Original Andrzej and his tea pottery

Some time ago we met polish artist Andrzej, who is close to us a a person as well as a ceramist. Finally, we realized our cooperation and we are very glad we can present his „tea“ pieces on our website.

Andrzej Bero has been doing pottery since 1990 r. He absolved pottery classes at People’s University in Turno. Later on he worked with one of the oldest Polish pottery groups – KERAMOS Association. He participated in its international biennales without pause since 1997 and before opening his own workshop in 2008 he was co-leading the KERAMOS workshop. For over 10 years he was active as manual therapist in pottery workshop of a blind children’s center. He has built three wood-fired kilns, but living in the city he ended using mainly electrical one. Fundamental need of contact with live fire can fortunately be satisfied with gas-fired „raku” kiln.He participated in many pottery workshops and exhibitions both in Poland and abroad.
Andrzej about his work:
„From the very beginning of my activity I was interested in tea pottery. If I remember well, the second vessel I made in my life was a teapot. A tea set was a part of my final pottery diploma, too. I wasn’t a tea connoisseur at that time – I’ve been drinking „Gun powder”, the only green tea available in Poland then, and because of my buddhism interests I’ve known „The Book of the Tea” but that was all. I loved tea vessels then, since they were closest to my idea of human need to surround oneself with things that are simple, beatiful and functional at the same time. Besides, a tea pot is – due to its multi-segmented form – an interesting object, a challenge and a good exercise.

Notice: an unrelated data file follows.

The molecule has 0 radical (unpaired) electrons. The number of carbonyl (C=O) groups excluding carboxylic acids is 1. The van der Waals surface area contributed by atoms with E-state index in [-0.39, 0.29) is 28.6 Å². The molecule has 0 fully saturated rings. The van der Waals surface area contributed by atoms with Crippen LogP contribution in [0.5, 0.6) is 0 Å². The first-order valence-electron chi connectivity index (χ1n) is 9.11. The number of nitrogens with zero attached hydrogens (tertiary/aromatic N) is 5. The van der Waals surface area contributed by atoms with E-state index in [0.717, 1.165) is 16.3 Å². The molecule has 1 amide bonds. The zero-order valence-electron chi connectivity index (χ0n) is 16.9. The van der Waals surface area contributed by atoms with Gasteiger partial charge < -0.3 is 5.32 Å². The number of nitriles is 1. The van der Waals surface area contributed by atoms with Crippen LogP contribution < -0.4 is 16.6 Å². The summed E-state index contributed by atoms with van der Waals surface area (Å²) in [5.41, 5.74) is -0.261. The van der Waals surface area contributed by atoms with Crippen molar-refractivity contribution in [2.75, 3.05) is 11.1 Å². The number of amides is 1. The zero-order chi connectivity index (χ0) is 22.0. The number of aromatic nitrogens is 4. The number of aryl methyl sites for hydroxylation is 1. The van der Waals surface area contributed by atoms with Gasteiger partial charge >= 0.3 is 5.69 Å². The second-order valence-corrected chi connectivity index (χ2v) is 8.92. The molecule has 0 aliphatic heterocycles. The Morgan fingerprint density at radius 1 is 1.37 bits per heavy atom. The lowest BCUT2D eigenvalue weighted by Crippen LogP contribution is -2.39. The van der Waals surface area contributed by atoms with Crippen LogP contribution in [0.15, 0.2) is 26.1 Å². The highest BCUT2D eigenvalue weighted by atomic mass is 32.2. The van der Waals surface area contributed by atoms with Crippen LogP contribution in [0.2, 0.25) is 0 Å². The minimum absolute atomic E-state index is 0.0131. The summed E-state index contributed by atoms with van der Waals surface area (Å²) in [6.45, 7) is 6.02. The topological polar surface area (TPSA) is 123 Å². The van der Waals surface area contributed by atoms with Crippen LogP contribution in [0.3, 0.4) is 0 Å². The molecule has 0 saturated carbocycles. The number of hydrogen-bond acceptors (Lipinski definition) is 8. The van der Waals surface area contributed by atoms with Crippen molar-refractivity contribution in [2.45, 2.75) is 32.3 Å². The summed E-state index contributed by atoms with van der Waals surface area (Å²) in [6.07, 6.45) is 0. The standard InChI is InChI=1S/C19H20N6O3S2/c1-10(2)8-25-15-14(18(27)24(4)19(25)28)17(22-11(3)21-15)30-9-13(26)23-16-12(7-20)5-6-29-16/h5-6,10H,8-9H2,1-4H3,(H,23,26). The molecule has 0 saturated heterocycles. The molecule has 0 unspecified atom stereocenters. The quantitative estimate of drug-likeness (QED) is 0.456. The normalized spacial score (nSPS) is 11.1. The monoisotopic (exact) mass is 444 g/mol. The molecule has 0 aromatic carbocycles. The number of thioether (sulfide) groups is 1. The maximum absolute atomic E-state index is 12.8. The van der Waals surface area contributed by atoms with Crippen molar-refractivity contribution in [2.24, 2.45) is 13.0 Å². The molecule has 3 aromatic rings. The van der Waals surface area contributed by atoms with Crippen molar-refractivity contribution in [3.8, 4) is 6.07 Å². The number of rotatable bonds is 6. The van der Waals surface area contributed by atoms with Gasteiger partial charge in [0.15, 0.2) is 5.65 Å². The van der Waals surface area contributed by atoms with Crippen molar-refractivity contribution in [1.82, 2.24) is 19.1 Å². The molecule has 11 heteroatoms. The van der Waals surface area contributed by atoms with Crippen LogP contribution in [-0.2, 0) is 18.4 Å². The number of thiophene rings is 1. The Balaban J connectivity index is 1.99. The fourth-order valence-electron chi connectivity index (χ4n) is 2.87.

In last couple of years the situation has changed as I’ve met several people involved in so called ‘tea culture’ in Poland and Czech Republic. I opened my eyes to variety of tastes, shapes and smells of different teas from Japan, China, Korea and India, as well as to the abundance of traditions and rituals resulting in specific pottery shapes I did not know or did not properly understood. Now I try to blend those two passions in order to create my own pottery style, enhanced with centuries long traditions of distant lands.
I owe a great deal to pottery masters I’ve met on my way. Most of all Ruthane Tudball, whose
style of throwing and what she later did to soft, barely thrown forms will always be my source of inspiration. The Australian Barry Jackson, who introduced me to endless world of natural, organic surfaces. That you can translate those experiences to the very process of throwing was a lesson I took from the French Thiebaut Chague. Last but no least, I inherited love to matt glazes from outstanding Polish potter and my friend since KERAMOS times, Magdalena Winiarska-Gotowska.”

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